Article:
That meant changing its distribution strategy to video and building a content infrastructure that, as Harrison-Wood puts it, "serves up the right information at all touchpoints. Mobile and responsiveness are key". Karmarama’s appointment in November 2012, she adds, was about putting everything in one place.

The core involves the production by Karmarama of fast-turnaround, branded, DIY videos – almost 200 to date – featuring expert B&Q staff. Depending on seasonality and search patterns, different videos are displayed more prominently than others on B&Q’s YouTube channel.

(Click image to enlarge)

Next up is the launch of real-time customer Q&A support through Twitter and Facebook, and spreading the content across platforms including Vine, Instagram and Pinterest.

"We want to be the default destination for people who want DIY information," says Harrison-Wood.

Key learnings

  • "We’ve learned not to layer an ad idea across utilitarian content," says Karmarama chief executive Ben Bilboul. "Some­times it’s better to get something out there than craft it to perfection."
  • When trialling new ways of working or output, open up to failure and learning.

Case Study 3: BMW and Heinz explore new tech frontiers/Vizeum

Aegis Group media agency Vizeum wanted to demonstrate its innovation credentials by linking with tech start-ups to solve real-world client business problems. "Clients were asking: what are the opportunities, and how do we find and organise them?" says Vizeum managing partner Piers Taylor.

Working with The Bakery, a Tech City accelerator that matches start-ups with brands and agencies, Vizeum identified two possib­ilities. One was London Brand Management (LBM), an artificial intelligence (AI) software producer. The other was Future Ad Labs, whose PlayCaptcha service turns captchas into engaging games.

LBM’s AI platform interacts with customers in a live Q&A format across mobile, web and social platforms: customers ask a question and the system replies in real-time as a human would.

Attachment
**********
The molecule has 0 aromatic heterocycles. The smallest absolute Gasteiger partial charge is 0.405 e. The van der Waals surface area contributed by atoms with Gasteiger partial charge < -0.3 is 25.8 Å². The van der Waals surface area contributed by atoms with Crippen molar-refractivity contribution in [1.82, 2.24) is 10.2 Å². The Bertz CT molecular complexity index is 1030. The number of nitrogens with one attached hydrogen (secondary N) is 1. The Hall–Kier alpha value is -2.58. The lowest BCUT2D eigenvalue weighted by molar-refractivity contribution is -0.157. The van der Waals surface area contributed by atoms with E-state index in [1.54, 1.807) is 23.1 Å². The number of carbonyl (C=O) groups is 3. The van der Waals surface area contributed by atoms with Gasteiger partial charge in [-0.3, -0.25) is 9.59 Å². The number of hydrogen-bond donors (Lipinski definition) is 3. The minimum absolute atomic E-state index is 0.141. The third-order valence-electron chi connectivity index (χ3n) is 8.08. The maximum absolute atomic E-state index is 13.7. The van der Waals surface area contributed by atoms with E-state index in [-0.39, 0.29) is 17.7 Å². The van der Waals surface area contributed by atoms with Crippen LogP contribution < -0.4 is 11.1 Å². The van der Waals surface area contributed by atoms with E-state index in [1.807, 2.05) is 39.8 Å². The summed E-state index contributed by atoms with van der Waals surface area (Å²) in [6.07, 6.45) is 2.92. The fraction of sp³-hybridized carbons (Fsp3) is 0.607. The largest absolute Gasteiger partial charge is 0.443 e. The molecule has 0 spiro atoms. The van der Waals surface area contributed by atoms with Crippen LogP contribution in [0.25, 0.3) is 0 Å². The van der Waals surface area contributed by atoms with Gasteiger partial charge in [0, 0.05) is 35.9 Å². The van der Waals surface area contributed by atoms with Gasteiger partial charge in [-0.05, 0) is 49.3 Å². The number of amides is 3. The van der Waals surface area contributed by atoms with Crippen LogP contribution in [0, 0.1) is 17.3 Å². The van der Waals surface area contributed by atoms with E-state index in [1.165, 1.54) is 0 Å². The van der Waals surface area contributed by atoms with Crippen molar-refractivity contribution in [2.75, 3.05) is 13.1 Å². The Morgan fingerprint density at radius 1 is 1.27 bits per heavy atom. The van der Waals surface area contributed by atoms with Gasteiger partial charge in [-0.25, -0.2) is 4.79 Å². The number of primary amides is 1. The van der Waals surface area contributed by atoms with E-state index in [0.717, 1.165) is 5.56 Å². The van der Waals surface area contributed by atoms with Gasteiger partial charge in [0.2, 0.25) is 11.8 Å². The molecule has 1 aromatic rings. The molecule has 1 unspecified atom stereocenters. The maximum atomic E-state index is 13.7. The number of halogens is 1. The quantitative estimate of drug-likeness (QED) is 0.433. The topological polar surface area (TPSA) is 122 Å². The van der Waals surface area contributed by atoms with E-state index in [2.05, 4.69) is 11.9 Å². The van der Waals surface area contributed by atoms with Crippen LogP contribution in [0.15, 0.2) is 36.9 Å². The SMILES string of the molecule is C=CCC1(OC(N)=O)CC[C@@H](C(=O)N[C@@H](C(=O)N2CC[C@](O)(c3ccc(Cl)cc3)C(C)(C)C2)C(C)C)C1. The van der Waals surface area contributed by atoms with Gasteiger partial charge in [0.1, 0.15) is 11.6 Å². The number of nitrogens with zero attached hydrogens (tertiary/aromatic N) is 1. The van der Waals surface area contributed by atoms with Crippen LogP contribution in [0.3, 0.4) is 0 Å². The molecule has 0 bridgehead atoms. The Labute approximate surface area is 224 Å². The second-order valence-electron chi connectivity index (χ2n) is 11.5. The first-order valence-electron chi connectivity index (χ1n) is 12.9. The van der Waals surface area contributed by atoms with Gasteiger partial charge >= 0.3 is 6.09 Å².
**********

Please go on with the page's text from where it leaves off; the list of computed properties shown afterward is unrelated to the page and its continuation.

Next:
BMW has renamed the system BMW i Genius and is using it to deal with initial customer queries about the launch of its hybrid i3 and i8 cars. BMW UK marketing director Chris Brownridge says a new-tech car needs a new-tech marketing approach.

Heinz uses PlayCaptcha to improve user experience and deepen brand engagement. Rather than submit word-based captchas, PlayCaptcha asks users to play a simple game, such as moving two chillies into a bottle of ketchup, to prove they are human.

Key learnings

  • Project-management skills and the ability to mediate between start-up techies and clients is vital.
  • Projects like this involve going beyond marketing departments. "It means we can have different sorts of conversations with the clients," says Taylor.

Case study 4: OneYoungWorld charity and CSR/Havas Worldwide

OneYoungWorld.com is a charity co-founded by Havas Worldwide chief executive David Jones and his colleague Kate Robertson, co-global president of Havas. Known as the "Young Davos", it brings together young future leaders from around the world to link with each other and push for positive change. Last year’s summit in Cape Town was attended by 1250 delegates from 190 countries.

World figures such as Kofi Annan and leading business figures like Unilever chief executive Paul Polman are among its supporters.

"We put a lot of money and effort into OneYoungWorld," says Russ Lidstone, chief executive of Havas London. "We could have sponsored another charity, but can achieve more using our capabilities to facilitate something that makes a difference."

OneYoungWorld is an example of an agency innovating in an area where clients might like to, but could lack credibility or have their motives questioned.

While Havas doesn’t market itself on the back of the initiative, it has brought benefits, says Lidstone. "There’s huge levels of internal engagement with the staff, the ability to access young minds, and it gives us inspiration for engaging with clients. Thanks to OneYoungWorld, we are very aware of the social issues clients face, and it makes us much more adept at talking to them."

Key learnings

  • CSR is a must-have for clients. If you practise it yourself, says Lidstone, "your advice has more credibility".
  • Social purpose is a motivator and differentiator.

This article was first published on marketingmagazine.co.uk